Tuesday, May 1, 2012
Michael Paul Williams: Sell-Off of RRHA Homes a Bad Idea
RICHMOND, Va. --
The mulched and manicured front yard of Wanda Jones features gardenias, pansies and rose bushes. The inside of her rental property, on Colorado Avenue in the Randolph neighborhood of Richmond, glows with a similar pride.
"I love my yard. I do my own painting," said Jones, a Richmond Redevelopment and Housing Authority tenant who has lived in the tidy brick dwelling for 20 years. "I fix up this house like it's my house, because it's my home ." For how long remains to be seen.
Jones is among the RRHA tenants who would be displaced by an RRHA plan to sell more than 120 public-housing dwellings, half of which are occupied.
"No final decision has been made at this time," said RRHA spokeswoman Osita Iroegbu. "The RRHA Board of Commissioners and RRHA staff continue to review and assess the strategic direction of the scattered-site properties."
Next door to Jones, in the yard of RRHA tenant Charlene Harris, hot dogs and hamburgers sizzled on the grill during a "teach-in" and cookout held Friday by Residents of Public Housing in Richmond Against Mass Evictions (RePHRAME). Speakers spent much of the evening raking the housing authority over the coals.
Jones said residents were offered an RRHA apartment in Whitcomb Court, Creighton Court or Fulton, then vouchers for those who qualified. Neither option appeals to her.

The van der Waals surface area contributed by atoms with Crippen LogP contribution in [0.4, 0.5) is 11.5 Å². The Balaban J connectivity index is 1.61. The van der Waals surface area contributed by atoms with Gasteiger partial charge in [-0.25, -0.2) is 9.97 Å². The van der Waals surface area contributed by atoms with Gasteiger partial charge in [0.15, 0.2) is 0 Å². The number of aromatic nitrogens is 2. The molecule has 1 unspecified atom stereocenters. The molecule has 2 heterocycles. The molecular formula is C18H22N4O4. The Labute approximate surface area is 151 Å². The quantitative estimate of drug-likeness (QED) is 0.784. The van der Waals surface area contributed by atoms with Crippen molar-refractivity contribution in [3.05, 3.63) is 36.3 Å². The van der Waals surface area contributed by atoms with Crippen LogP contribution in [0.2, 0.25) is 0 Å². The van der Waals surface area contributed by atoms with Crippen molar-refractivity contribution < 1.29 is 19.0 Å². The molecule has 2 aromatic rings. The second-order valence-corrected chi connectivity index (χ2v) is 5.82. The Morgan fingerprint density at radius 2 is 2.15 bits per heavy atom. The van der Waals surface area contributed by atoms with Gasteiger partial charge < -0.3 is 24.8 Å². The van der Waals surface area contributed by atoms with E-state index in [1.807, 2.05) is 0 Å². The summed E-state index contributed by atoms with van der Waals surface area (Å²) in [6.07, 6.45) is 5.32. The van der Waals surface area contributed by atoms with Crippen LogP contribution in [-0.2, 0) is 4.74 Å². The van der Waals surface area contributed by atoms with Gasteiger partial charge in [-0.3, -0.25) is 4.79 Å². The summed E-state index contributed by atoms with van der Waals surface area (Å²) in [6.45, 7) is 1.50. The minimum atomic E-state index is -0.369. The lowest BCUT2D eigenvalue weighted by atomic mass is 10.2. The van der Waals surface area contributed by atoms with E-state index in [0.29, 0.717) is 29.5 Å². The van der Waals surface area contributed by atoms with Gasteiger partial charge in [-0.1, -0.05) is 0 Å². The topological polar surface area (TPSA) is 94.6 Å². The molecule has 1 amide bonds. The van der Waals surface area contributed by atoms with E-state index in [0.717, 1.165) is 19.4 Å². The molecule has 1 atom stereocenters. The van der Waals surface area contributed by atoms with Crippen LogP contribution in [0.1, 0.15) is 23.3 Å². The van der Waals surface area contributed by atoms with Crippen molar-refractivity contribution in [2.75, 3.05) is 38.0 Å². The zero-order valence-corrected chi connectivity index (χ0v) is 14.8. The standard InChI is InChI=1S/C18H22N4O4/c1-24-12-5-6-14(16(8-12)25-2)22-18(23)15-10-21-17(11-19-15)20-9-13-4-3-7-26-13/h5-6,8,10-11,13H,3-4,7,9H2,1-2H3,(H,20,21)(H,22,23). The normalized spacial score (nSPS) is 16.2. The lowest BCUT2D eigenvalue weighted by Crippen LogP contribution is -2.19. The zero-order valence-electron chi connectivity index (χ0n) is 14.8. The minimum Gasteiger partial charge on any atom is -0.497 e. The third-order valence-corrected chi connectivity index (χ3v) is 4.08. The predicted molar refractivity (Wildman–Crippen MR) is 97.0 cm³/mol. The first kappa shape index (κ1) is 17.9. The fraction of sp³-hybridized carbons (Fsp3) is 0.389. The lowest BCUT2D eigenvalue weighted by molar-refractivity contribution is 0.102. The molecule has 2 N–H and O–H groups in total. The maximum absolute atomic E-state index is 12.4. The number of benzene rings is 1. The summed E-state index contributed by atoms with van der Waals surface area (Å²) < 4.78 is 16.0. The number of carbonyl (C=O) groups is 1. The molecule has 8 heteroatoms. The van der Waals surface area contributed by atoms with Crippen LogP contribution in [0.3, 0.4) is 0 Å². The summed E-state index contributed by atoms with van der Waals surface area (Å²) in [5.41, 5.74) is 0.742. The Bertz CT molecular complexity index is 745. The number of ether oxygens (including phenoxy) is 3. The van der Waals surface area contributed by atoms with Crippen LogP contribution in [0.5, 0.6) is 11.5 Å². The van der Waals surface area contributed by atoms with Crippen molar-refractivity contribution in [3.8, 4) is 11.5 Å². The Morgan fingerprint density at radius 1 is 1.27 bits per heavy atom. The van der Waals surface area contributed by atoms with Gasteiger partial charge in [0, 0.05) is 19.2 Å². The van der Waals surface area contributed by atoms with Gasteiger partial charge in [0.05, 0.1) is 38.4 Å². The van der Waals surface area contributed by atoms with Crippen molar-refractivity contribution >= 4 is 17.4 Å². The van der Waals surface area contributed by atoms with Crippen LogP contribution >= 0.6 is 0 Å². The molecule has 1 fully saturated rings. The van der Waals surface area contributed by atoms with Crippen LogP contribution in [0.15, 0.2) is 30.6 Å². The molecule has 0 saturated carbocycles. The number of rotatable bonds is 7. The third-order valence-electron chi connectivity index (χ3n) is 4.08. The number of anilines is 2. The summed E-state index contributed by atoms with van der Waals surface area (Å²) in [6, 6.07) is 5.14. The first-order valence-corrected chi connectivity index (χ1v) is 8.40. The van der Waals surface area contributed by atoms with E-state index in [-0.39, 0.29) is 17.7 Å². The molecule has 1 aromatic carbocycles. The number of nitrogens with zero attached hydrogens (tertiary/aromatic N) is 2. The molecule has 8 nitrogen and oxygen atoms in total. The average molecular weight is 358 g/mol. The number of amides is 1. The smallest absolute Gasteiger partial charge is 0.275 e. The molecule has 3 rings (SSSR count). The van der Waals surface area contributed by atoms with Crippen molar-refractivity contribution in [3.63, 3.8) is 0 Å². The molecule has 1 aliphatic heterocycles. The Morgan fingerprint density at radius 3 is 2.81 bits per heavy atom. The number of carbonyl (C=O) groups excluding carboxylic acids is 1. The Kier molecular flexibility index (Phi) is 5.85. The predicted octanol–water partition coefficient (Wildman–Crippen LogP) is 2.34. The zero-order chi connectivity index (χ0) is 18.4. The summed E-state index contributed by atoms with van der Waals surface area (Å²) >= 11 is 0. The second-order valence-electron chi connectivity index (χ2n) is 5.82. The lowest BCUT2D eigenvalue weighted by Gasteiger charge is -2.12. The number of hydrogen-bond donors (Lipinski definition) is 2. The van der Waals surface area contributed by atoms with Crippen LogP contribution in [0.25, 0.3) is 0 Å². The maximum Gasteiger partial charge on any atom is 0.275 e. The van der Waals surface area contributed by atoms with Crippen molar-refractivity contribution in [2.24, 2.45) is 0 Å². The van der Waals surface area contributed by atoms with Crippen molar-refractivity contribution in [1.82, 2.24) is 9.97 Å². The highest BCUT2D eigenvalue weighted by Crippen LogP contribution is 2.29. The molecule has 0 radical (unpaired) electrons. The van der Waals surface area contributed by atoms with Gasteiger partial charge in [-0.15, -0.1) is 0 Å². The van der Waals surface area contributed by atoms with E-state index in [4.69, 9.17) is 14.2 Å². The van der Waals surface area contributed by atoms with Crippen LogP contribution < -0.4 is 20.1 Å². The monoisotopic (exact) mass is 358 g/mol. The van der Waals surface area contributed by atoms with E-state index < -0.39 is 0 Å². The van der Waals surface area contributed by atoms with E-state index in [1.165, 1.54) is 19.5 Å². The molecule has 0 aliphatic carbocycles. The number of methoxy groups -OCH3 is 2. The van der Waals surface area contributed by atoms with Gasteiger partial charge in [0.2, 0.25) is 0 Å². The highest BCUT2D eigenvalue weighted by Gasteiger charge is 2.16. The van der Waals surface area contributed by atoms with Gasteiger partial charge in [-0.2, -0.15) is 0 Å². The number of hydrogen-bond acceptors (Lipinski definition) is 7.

"I love the neighborhood. Wouldn't change it for nothing. It's so peaceful. And to go back in a development, I'm devastated. … I don't want to go backwards."
If RRHA sells off its scattered housing, it would take Richmond backward.
Most of the affected homes are in Randolph, an uncommonly diverse community by Richmond-area standards. The housing stock runs the gamut from public housing to homes valued above $200,000. Retirees, professionals, public-housing residents and college students share the neighborhood.
Dispersing poverty is a stated goal of Richmond Mayor Dwight C. Jones. Indeed, concentrated poverty makes every task more difficult, from educating children to reducing crime to abating poverty itself. But you don't have to be a policy wonk to see that the displacement of vulnerable families in this economy contradicts the mission of any housing agency.
Housing authority officials, citing diminishing funds from the U.S. Department of Housing and Urban Development, say they cannot afford to maintain and repair scattered sites. Such talk breeds cynicism among public-housing residents and affordable-housing advocates. How committed is Richmond to dispersing poverty, anyway?
Adrienne Goolsby, the new CEO of RRHA, is planning a community meeting next week with community members living in the scattered-site development "to continue the conversation with them surrounding the future of the scattered-site houses," Iroegbu said.
Goolsby would brighten the future of public housing in Richmond by abandoning the sell-off and rejecting the idea that the bottom line is an excuse for bad public policy.
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